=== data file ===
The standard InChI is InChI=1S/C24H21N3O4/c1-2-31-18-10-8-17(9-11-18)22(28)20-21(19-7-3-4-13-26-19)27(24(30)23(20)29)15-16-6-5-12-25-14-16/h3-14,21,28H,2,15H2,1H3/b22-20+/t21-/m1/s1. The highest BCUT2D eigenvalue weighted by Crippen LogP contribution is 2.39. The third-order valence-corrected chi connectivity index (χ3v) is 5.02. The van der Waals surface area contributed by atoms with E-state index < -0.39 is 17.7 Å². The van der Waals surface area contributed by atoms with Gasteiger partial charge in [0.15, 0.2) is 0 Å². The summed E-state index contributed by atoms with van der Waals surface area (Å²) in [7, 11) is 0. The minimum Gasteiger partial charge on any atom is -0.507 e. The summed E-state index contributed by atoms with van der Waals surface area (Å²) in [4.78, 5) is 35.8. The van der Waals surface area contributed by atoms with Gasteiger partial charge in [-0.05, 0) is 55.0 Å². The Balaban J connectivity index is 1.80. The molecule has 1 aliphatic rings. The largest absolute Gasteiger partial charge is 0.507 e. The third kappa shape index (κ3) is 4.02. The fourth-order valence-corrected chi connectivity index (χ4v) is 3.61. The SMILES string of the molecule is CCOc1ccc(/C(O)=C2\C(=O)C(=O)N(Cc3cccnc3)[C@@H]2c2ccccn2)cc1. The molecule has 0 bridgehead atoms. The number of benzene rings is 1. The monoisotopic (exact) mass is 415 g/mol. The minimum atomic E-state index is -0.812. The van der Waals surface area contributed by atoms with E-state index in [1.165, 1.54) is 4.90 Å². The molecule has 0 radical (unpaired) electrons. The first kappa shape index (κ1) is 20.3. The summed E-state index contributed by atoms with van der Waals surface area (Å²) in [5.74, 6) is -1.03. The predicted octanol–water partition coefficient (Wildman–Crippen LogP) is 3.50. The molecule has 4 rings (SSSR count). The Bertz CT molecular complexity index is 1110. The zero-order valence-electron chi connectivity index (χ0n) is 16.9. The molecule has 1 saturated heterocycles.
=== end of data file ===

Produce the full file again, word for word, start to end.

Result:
The standard InChI is InChI=1S/C24H21N3O4/c1-2-31-18-10-8-17(9-11-18)22(28)20-21(19-7-3-4-13-26-19)27(24(30)23(20)29)15-16-6-5-12-25-14-16/h3-14,21,28H,2,15H2,1H3/b22-20+/t21-/m1/s1. The highest BCUT2D eigenvalue weighted by Crippen LogP contribution is 2.39. The third-order valence-corrected chi connectivity index (χ3v) is 5.02. The van der Waals surface area contributed by atoms with E-state index < -0.39 is 17.7 Å². The van der Waals surface area contributed by atoms with Gasteiger partial charge in [0.15, 0.2) is 0 Å². The summed E-state index contributed by atoms with van der Waals surface area (Å²) in [7, 11) is 0. The minimum Gasteiger partial charge on any atom is -0.507 e. The summed E-state index contributed by atoms with van der Waals surface area (Å²) in [4.78, 5) is 35.8. The van der Waals surface area contributed by atoms with Gasteiger partial charge in [-0.05, 0) is 55.0 Å². The Balaban J connectivity index is 1.80. The molecule has 1 aliphatic rings. The largest absolute Gasteiger partial charge is 0.507 e. The third kappa shape index (κ3) is 4.02. The fourth-order valence-corrected chi connectivity index (χ4v) is 3.61. The SMILES string of the molecule is CCOc1ccc(/C(O)=C2\C(=O)C(=O)N(Cc3cccnc3)[C@@H]2c2ccccn2)cc1. The molecule has 0 bridgehead atoms. The number of benzene rings is 1. The monoisotopic (exact) mass is 415 g/mol. The minimum atomic E-state index is -0.812. The van der Waals surface area contributed by atoms with E-state index in [1.165, 1.54) is 4.90 Å². The molecule has 0 radical (unpaired) electrons. The first kappa shape index (κ1) is 20.3. The summed E-state index contributed by atoms with van der Waals surface area (Å²) in [5.74, 6) is -1.03. The predicted octanol–water partition coefficient (Wildman–Crippen LogP) is 3.50. The molecule has 4 rings (SSSR count). The Bertz CT molecular complexity index is 1110. The zero-order valence-electron chi connectivity index (χ0n) is 16.9. The molecule has 1 saturated heterocycles.